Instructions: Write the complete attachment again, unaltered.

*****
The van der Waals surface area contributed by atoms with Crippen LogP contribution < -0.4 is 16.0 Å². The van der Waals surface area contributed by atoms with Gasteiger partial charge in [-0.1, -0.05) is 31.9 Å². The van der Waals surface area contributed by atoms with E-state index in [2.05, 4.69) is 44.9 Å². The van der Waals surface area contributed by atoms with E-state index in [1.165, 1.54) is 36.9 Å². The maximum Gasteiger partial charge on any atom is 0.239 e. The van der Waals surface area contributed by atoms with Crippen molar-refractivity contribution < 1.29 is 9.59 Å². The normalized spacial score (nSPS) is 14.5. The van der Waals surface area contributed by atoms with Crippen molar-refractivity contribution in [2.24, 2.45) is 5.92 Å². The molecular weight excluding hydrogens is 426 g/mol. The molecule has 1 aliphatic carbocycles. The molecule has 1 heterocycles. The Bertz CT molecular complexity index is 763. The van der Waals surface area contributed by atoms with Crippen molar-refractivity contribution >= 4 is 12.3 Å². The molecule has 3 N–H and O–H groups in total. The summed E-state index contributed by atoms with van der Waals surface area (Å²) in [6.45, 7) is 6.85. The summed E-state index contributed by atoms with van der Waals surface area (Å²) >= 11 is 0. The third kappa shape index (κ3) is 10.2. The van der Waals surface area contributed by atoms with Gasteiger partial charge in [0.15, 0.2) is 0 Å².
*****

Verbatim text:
The van der Waals surface area contributed by atoms with Crippen LogP contribution < -0.4 is 16.0 Å². The van der Waals surface area contributed by atoms with Gasteiger partial charge in [-0.1, -0.05) is 31.9 Å². The van der Waals surface area contributed by atoms with E-state index in [2.05, 4.69) is 44.9 Å². The van der Waals surface area contributed by atoms with E-state index in [1.165, 1.54) is 36.9 Å². The maximum Gasteiger partial charge on any atom is 0.239 e. The van der Waals surface area contributed by atoms with Crippen molar-refractivity contribution < 1.29 is 9.59 Å². The normalized spacial score (nSPS) is 14.5. The van der Waals surface area contributed by atoms with Crippen molar-refractivity contribution in [2.24, 2.45) is 5.92 Å². The molecular weight excluding hydrogens is 426 g/mol. The molecule has 1 aliphatic carbocycles. The molecule has 1 heterocycles. The Bertz CT molecular complexity index is 763. The van der Waals surface area contributed by atoms with Crippen molar-refractivity contribution >= 4 is 12.3 Å². The molecule has 3 N–H and O–H groups in total. The summed E-state index contributed by atoms with van der Waals surface area (Å²) in [6.45, 7) is 6.85. The summed E-state index contributed by atoms with van der Waals surface area (Å²) >= 11 is 0. The third kappa shape index (κ3) is 10.2. The van der Waals surface area contributed by atoms with Gasteiger partial charge in [0.15, 0.2) is 0 Å².